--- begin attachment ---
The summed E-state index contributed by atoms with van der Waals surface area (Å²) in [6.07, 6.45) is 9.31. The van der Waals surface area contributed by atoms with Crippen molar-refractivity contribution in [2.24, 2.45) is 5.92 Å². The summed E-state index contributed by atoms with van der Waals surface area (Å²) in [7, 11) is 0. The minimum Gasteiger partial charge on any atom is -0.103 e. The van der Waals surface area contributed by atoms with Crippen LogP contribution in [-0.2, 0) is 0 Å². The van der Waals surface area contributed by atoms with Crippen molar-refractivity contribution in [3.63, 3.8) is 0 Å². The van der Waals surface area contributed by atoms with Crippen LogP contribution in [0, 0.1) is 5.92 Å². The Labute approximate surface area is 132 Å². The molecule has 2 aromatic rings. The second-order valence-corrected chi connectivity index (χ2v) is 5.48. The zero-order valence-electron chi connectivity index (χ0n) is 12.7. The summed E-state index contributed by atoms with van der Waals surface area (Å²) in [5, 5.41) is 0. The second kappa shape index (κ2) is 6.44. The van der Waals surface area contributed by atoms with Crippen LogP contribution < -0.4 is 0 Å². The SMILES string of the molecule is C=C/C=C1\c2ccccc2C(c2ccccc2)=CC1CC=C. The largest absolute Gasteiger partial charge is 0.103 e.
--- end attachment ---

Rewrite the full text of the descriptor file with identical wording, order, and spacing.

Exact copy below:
The summed E-state index contributed by atoms with van der Waals surface area (Å²) in [6.07, 6.45) is 9.31. The van der Waals surface area contributed by atoms with Crippen molar-refractivity contribution in [2.24, 2.45) is 5.92 Å². The summed E-state index contributed by atoms with van der Waals surface area (Å²) in [7, 11) is 0. The minimum Gasteiger partial charge on any atom is -0.103 e. The van der Waals surface area contributed by atoms with Crippen LogP contribution in [-0.2, 0) is 0 Å². The van der Waals surface area contributed by atoms with Crippen molar-refractivity contribution in [3.63, 3.8) is 0 Å². The van der Waals surface area contributed by atoms with Crippen LogP contribution in [0, 0.1) is 5.92 Å². The Labute approximate surface area is 132 Å². The molecule has 2 aromatic rings. The second-order valence-corrected chi connectivity index (χ2v) is 5.48. The zero-order valence-electron chi connectivity index (χ0n) is 12.7. The summed E-state index contributed by atoms with van der Waals surface area (Å²) in [5, 5.41) is 0. The second kappa shape index (κ2) is 6.44. The van der Waals surface area contributed by atoms with Crippen LogP contribution < -0.4 is 0 Å². The SMILES string of the molecule is C=C/C=C1\c2ccccc2C(c2ccccc2)=CC1CC=C. The largest absolute Gasteiger partial charge is 0.103 e.